Activist investors also focus on assets. The most important asset for most companies is their talent base. Is the leadership providing sufficiently focused strategic and tactical direction and oversight? Are the right people in place to execute the company’s strategy? Activist shareholders look at other assets, like real estate, brands and business lines to evaluate whether their value is being fully realized or if they might be worth more if owned by someone else.

An Interesting Campaign by Activist Shareholders

MasterCraft Boat Holdings (MCFT) – This company makes the MasterCraft brand of powerboats, as well as Crest pontoon boats and the innovative Aviara luxury day boats. Following the initial public offering in July 2015 at 15, MasterCraft’s shares more than doubled on strong results in the booming economy. The pandemic, with its massive stimulus checks and consumers’ desire to get outdoors, revitalized what was looking like a cyclical slowdown. As we exit the pandemic era, MasterCraft’s outlook has dimmed once again. In the most recent quarter, sales fell 39% and EBITDA tumbled 66%. The shares have slid 40% to 21, not much higher than the IPO price from over eight years ago. Many investors would instinctively avoid these types of stocks.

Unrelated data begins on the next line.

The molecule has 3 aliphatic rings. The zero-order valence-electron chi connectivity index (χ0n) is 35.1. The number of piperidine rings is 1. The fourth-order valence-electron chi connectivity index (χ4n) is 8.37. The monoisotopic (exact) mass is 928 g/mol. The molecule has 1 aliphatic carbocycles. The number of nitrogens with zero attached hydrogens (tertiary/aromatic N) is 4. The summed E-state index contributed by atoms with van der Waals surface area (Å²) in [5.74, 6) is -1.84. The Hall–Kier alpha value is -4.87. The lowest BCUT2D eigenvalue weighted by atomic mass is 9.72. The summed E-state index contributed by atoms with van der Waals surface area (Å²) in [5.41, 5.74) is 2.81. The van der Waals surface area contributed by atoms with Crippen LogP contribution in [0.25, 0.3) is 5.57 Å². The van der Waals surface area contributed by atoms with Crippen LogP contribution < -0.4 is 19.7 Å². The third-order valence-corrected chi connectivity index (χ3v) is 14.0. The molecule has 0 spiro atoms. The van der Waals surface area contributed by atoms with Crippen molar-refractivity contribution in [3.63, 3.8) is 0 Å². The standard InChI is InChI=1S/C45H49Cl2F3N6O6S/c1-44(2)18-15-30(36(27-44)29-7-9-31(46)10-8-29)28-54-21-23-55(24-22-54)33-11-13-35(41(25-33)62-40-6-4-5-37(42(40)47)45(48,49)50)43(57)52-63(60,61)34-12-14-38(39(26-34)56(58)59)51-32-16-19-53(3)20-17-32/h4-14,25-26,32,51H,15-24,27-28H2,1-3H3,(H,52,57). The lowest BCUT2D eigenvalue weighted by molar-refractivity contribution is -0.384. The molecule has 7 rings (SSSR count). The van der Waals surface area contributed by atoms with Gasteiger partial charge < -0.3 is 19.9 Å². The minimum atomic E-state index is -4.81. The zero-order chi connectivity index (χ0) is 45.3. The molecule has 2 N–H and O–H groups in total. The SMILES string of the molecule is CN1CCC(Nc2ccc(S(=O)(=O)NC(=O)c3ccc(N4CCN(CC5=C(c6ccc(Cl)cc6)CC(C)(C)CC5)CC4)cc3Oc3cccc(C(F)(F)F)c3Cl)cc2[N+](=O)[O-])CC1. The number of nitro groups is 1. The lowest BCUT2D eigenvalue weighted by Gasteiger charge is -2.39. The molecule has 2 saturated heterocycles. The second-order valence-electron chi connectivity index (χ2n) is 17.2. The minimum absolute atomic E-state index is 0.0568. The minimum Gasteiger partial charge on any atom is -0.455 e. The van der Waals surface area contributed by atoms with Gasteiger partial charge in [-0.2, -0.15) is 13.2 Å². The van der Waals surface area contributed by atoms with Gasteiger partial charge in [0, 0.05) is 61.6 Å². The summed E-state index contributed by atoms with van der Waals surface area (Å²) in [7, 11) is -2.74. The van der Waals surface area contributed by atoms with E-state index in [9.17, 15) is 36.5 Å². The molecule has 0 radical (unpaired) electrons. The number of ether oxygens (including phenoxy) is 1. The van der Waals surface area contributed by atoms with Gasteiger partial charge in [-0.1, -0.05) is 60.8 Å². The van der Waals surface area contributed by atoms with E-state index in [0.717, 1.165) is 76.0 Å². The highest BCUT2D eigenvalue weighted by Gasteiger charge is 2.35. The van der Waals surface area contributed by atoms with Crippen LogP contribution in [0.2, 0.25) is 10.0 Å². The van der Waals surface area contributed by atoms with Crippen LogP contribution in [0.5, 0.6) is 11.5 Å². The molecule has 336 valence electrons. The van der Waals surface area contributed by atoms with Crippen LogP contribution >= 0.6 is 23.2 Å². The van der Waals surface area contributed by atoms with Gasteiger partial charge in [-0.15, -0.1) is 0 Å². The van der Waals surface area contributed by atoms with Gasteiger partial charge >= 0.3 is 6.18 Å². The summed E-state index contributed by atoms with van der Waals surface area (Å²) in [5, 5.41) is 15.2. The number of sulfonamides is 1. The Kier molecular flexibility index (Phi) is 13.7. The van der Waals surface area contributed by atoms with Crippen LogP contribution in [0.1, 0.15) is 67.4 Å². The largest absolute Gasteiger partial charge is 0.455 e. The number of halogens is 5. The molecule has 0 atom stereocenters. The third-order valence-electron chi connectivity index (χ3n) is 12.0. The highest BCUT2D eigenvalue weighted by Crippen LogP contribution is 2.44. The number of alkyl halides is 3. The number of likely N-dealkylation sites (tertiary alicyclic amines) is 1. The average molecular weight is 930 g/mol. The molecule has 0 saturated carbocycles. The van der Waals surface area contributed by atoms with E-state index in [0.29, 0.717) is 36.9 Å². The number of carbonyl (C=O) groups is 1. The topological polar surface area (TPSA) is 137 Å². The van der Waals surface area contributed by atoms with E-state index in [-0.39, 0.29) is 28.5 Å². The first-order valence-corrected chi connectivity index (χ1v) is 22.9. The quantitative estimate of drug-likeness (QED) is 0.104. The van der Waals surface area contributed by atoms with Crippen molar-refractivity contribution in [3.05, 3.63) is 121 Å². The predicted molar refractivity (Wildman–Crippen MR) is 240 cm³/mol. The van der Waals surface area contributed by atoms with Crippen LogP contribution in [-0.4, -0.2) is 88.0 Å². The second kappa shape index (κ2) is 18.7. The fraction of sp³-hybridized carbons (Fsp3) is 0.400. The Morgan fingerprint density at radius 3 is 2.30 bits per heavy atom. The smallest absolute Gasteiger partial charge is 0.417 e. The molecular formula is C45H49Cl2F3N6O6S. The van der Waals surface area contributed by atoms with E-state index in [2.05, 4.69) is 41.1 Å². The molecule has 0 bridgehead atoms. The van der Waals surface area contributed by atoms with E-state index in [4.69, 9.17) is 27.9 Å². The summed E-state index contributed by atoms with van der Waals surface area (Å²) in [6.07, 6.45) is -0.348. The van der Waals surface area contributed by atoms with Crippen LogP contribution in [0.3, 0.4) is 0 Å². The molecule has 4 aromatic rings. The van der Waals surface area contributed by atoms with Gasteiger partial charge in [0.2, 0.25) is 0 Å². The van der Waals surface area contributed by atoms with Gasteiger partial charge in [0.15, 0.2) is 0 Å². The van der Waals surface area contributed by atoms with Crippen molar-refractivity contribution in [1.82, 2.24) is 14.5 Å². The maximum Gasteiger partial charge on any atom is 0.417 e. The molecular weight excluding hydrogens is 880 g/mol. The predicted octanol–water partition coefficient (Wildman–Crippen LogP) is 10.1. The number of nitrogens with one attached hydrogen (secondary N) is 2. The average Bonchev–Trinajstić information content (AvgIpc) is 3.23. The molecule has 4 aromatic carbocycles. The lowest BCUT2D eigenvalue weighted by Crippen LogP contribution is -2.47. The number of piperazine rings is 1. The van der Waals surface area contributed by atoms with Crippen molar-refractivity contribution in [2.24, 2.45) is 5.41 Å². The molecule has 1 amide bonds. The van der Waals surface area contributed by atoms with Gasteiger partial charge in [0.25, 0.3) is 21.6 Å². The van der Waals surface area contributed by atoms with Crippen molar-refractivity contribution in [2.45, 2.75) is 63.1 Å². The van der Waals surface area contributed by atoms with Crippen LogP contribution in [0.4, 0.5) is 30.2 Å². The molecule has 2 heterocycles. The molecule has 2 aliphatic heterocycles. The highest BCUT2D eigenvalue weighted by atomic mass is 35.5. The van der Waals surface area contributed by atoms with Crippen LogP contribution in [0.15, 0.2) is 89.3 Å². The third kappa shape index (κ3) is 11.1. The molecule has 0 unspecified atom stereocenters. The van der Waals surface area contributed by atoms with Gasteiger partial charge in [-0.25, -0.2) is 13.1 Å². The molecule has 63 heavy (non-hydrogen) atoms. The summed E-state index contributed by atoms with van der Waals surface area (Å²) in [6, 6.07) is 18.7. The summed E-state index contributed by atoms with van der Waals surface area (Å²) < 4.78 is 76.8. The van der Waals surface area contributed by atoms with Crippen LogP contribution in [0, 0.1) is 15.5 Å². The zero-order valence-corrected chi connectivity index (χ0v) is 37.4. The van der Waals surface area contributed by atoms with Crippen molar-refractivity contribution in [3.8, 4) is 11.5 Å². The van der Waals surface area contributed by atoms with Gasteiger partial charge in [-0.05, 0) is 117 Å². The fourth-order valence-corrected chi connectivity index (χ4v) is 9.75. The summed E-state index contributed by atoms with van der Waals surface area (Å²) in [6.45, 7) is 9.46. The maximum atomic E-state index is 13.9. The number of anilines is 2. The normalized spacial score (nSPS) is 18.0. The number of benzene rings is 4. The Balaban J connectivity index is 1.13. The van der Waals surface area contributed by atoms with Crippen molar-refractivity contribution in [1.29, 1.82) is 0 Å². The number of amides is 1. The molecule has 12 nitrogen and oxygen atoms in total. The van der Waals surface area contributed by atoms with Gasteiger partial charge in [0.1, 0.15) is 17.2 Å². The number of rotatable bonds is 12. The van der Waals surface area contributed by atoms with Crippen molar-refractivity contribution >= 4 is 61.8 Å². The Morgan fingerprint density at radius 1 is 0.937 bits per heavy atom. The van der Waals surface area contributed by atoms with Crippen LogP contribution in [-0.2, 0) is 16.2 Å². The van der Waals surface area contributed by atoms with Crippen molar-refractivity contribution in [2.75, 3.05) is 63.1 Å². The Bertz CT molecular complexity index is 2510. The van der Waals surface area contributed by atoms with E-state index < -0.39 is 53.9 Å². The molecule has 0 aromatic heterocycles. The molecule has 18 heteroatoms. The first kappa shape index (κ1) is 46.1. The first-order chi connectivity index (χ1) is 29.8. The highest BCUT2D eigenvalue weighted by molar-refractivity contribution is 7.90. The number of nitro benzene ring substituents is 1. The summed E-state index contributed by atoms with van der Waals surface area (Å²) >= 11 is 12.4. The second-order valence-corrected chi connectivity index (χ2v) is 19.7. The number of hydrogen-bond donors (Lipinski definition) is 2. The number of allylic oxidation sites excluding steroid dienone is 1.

However, MasterCraft has a few attractive traits that provide confidence to prospective investors that it will make it through the downcycle and rebound sharply in the next upturn. These traits make the stock worth a closer look.

First, the company appears to be well-managed. CEO Fred Brightbill, who has led the company since 2019, offloaded NauticStar following a failed turnaround attempt by his predecessor. Brightbill has also expanded MasterCrafts’ more successful core segments. His shareholder value orientation, spelled out in the company’s capital allocation framework, is helping support the company’s free cash flow while also allowing selective share repurchases at the currently depressed price.